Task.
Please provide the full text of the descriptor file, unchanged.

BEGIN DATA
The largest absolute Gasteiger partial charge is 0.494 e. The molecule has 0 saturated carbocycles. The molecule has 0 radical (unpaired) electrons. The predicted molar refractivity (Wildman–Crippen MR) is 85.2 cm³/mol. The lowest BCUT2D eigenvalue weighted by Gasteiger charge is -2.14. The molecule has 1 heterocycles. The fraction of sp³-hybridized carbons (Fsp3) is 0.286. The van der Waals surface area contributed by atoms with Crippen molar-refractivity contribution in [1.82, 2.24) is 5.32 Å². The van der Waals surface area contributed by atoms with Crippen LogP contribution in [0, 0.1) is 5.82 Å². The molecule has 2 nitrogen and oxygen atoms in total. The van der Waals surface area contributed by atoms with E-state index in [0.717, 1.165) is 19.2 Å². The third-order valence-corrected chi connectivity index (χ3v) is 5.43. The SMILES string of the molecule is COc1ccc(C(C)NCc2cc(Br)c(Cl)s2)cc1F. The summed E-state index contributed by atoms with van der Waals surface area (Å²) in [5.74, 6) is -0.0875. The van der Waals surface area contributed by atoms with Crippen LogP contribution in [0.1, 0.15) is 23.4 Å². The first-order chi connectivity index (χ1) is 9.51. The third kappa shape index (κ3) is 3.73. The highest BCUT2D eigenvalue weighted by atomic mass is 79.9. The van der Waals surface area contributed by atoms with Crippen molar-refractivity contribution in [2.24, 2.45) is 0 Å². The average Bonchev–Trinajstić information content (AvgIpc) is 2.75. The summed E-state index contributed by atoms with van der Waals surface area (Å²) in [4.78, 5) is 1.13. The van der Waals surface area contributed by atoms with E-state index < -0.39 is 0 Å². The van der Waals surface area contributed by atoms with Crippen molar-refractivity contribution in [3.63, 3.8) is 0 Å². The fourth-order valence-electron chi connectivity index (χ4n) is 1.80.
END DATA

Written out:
The largest absolute Gasteiger partial charge is 0.494 e. The molecule has 0 saturated carbocycles. The molecule has 0 radical (unpaired) electrons. The predicted molar refractivity (Wildman–Crippen MR) is 85.2 cm³/mol. The lowest BCUT2D eigenvalue weighted by Gasteiger charge is -2.14. The molecule has 1 heterocycles. The fraction of sp³-hybridized carbons (Fsp3) is 0.286. The van der Waals surface area contributed by atoms with Crippen molar-refractivity contribution in [1.82, 2.24) is 5.32 Å². The van der Waals surface area contributed by atoms with Crippen LogP contribution in [0, 0.1) is 5.82 Å². The molecule has 2 nitrogen and oxygen atoms in total. The van der Waals surface area contributed by atoms with E-state index in [0.717, 1.165) is 19.2 Å². The third-order valence-corrected chi connectivity index (χ3v) is 5.43. The SMILES string of the molecule is COc1ccc(C(C)NCc2cc(Br)c(Cl)s2)cc1F. The summed E-state index contributed by atoms with van der Waals surface area (Å²) in [5.74, 6) is -0.0875. The van der Waals surface area contributed by atoms with Crippen LogP contribution in [0.1, 0.15) is 23.4 Å². The first-order chi connectivity index (χ1) is 9.51. The third kappa shape index (κ3) is 3.73. The highest BCUT2D eigenvalue weighted by atomic mass is 79.9. The van der Waals surface area contributed by atoms with Crippen molar-refractivity contribution in [2.24, 2.45) is 0 Å². The average Bonchev–Trinajstić information content (AvgIpc) is 2.75. The summed E-state index contributed by atoms with van der Waals surface area (Å²) in [4.78, 5) is 1.13. The van der Waals surface area contributed by atoms with E-state index < -0.39 is 0 Å². The van der Waals surface area contributed by atoms with Crippen molar-refractivity contribution in [3.63, 3.8) is 0 Å². The fourth-order valence-electron chi connectivity index (χ4n) is 1.80.